The DAV has worked with the World Health Organization (WHO) to study the latter's mechanism of drug storage, and to establish a connection between the storage of rare drugs and those in short supply in Viet Nam as well as other neighboring countries and WHO storage facilities.
As the country's legal framework for rare drugs is basically complete, the DAV asked healthcare facilities nationwide to stay proactive in forecasting demand and disease risks.
Hospitals across the country need to estimate and purchase a sufficient volume of drugs to satisfy their treatment demand, especially rare drugs, the DAV official said.
The move came following the botulinum poisoning cases recently detected in Ho Chi Minh City.
The health ministry had supported the hospitals where the botulism patients were in treatment in contacting foreign suppliers and the WHO to seek the antidotes, after being informed that botulism antitoxins were out of stock nationwide.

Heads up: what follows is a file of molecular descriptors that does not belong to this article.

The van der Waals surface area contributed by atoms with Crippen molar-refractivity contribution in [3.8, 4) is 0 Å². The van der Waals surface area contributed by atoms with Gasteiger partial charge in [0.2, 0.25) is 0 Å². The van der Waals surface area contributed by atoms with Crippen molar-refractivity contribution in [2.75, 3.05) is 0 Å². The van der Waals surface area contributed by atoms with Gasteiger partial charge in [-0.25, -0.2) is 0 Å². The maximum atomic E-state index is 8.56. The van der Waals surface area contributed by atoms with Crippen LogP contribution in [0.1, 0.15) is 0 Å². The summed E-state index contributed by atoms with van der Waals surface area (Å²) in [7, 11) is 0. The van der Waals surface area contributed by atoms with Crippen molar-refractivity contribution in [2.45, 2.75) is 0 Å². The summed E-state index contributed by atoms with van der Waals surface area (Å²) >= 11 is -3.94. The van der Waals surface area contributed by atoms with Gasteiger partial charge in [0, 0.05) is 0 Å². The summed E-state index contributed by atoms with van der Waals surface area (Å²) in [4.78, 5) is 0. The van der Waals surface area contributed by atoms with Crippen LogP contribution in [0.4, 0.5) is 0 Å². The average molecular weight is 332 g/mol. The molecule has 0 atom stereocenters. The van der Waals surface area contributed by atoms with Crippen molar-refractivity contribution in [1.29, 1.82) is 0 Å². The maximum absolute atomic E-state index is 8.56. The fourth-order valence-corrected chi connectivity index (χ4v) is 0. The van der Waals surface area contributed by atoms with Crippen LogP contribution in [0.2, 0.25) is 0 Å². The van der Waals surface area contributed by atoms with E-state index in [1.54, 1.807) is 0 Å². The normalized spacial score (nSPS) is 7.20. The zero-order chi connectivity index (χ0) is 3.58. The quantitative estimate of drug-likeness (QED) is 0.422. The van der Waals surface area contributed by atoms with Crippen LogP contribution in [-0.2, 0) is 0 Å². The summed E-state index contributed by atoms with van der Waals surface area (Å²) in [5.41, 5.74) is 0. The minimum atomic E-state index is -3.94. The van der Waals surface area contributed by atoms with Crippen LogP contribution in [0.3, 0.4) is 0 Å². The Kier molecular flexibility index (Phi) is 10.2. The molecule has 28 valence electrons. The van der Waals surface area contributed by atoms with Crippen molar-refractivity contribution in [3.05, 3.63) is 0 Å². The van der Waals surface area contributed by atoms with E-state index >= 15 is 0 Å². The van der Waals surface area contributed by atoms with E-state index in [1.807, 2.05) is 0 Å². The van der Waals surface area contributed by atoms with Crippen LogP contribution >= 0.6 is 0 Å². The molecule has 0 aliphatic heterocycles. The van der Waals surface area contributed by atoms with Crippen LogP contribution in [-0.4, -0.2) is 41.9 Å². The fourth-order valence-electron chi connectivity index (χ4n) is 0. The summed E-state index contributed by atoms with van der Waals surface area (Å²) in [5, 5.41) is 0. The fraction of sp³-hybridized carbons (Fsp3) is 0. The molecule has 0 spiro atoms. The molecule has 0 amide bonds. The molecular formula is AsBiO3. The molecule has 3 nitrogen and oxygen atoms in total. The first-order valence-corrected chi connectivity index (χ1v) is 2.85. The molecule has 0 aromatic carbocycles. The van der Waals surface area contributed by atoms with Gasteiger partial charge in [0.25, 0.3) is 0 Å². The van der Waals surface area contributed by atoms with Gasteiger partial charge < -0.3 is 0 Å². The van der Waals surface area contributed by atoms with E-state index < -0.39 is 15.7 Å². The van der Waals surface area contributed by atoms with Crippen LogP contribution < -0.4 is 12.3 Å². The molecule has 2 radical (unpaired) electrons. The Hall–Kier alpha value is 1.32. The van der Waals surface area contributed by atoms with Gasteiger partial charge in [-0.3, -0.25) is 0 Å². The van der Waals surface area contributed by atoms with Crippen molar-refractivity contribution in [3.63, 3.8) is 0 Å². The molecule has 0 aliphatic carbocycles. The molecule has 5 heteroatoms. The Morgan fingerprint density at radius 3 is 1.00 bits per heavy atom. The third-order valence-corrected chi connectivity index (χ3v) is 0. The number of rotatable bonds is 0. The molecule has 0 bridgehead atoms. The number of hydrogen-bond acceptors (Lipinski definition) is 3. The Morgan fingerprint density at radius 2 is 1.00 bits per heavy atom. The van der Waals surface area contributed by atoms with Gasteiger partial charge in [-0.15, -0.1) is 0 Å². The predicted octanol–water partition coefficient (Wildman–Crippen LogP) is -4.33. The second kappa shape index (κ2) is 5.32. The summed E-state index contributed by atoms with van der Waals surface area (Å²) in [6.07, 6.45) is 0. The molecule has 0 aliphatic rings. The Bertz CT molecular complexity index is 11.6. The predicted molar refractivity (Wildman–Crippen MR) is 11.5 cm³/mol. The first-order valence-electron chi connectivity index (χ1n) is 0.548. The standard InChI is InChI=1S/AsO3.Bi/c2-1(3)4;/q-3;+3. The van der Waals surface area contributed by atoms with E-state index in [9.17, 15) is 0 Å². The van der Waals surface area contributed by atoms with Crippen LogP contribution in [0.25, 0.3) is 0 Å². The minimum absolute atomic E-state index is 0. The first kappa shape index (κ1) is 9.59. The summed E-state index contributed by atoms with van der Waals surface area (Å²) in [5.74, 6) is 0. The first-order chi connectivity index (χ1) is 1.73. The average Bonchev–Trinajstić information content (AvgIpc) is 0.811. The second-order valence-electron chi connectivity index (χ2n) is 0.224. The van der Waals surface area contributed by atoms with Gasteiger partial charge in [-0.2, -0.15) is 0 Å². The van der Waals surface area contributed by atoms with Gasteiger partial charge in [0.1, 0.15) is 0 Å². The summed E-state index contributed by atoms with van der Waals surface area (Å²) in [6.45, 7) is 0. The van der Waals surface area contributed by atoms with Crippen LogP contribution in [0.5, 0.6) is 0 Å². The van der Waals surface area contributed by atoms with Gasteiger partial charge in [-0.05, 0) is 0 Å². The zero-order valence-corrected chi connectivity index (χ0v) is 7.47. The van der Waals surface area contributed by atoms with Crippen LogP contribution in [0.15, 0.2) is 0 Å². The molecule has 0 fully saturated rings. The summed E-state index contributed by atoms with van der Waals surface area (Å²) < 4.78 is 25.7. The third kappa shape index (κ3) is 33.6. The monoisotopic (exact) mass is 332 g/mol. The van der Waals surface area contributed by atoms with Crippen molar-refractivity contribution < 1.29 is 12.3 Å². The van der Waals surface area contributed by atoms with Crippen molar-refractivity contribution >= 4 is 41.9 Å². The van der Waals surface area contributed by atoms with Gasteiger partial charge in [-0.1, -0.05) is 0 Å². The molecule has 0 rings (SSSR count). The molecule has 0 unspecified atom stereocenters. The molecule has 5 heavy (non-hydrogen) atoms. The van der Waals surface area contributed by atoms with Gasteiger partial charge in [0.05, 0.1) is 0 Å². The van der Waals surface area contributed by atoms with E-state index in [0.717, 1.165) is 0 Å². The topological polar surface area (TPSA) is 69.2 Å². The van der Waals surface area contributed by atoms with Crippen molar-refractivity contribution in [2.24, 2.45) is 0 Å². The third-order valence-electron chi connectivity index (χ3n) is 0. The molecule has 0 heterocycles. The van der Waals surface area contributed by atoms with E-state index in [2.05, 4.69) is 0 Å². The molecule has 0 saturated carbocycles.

The WHO shipped six vials of Botulism Antitoxin Heptavalent (BAT) from its storage facility in Switzerland to Viet Nam to help treat the patients.
According to the U.S. Centers for Disease Control and Prevention, botulism is a rare but serious illness caused by a toxin that attacks the body’s nerves.
The Viet Nam Food Safety Authority, under the Health Ministry, advised local people to strictly adopt food hygiene and safety practices, only consume food of clear origin, stop using expired canned food and food containers that appear damaged, bulging, or leaking.
People who develop the above-mentioned symptoms after consuming canned food should visit the nearest medical facility in their area for treatment./.